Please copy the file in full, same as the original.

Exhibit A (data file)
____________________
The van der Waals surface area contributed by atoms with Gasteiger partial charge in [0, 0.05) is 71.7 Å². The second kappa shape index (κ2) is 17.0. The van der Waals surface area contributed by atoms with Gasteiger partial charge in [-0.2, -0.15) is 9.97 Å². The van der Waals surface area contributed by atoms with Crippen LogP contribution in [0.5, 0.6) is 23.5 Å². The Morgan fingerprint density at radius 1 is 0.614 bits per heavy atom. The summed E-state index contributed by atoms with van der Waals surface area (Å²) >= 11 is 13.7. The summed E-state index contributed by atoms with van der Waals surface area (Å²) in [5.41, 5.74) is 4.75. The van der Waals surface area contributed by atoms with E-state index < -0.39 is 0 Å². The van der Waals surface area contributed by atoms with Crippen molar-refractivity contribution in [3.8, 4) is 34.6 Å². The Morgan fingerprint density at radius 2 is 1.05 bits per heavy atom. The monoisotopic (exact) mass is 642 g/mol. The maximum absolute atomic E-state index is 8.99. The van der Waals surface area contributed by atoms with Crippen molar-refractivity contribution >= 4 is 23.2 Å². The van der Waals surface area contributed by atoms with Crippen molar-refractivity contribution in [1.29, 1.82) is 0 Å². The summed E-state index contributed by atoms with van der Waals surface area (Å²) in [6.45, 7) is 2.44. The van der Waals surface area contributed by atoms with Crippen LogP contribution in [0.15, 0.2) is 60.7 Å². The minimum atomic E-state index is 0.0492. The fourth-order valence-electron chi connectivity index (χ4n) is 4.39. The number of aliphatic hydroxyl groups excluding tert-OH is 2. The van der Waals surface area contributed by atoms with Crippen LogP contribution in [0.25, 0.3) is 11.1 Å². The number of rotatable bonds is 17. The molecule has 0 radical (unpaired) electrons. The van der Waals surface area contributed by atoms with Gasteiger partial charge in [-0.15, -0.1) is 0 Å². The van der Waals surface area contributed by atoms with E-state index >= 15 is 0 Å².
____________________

The van der Waals surface area contributed by atoms with Gasteiger partial charge in [0, 0.05) is 71.7 Å². The second kappa shape index (κ2) is 17.0. The van der Waals surface area contributed by atoms with Gasteiger partial charge in [-0.2, -0.15) is 9.97 Å². The van der Waals surface area contributed by atoms with Crippen LogP contribution in [0.5, 0.6) is 23.5 Å². The Morgan fingerprint density at radius 1 is 0.614 bits per heavy atom. The summed E-state index contributed by atoms with van der Waals surface area (Å²) >= 11 is 13.7. The summed E-state index contributed by atoms with van der Waals surface area (Å²) in [5.41, 5.74) is 4.75. The van der Waals surface area contributed by atoms with E-state index < -0.39 is 0 Å². The van der Waals surface area contributed by atoms with Crippen molar-refractivity contribution in [3.8, 4) is 34.6 Å². The Morgan fingerprint density at radius 2 is 1.05 bits per heavy atom. The monoisotopic (exact) mass is 642 g/mol. The maximum absolute atomic E-state index is 8.99. The van der Waals surface area contributed by atoms with Crippen molar-refractivity contribution >= 4 is 23.2 Å². The van der Waals surface area contributed by atoms with Crippen molar-refractivity contribution in [1.29, 1.82) is 0 Å². The summed E-state index contributed by atoms with van der Waals surface area (Å²) in [6.45, 7) is 2.44. The van der Waals surface area contributed by atoms with Crippen LogP contribution in [0.15, 0.2) is 60.7 Å². The minimum atomic E-state index is 0.0492. The fourth-order valence-electron chi connectivity index (χ4n) is 4.39. The number of aliphatic hydroxyl groups excluding tert-OH is 2. The van der Waals surface area contributed by atoms with Crippen LogP contribution in [0.25, 0.3) is 11.1 Å². The number of rotatable bonds is 17. The molecule has 0 radical (unpaired) electrons. The van der Waals surface area contributed by atoms with Gasteiger partial charge in [-0.15, -0.1) is 0 Å². The van der Waals surface area contributed by atoms with E-state index >= 15 is 0 Å².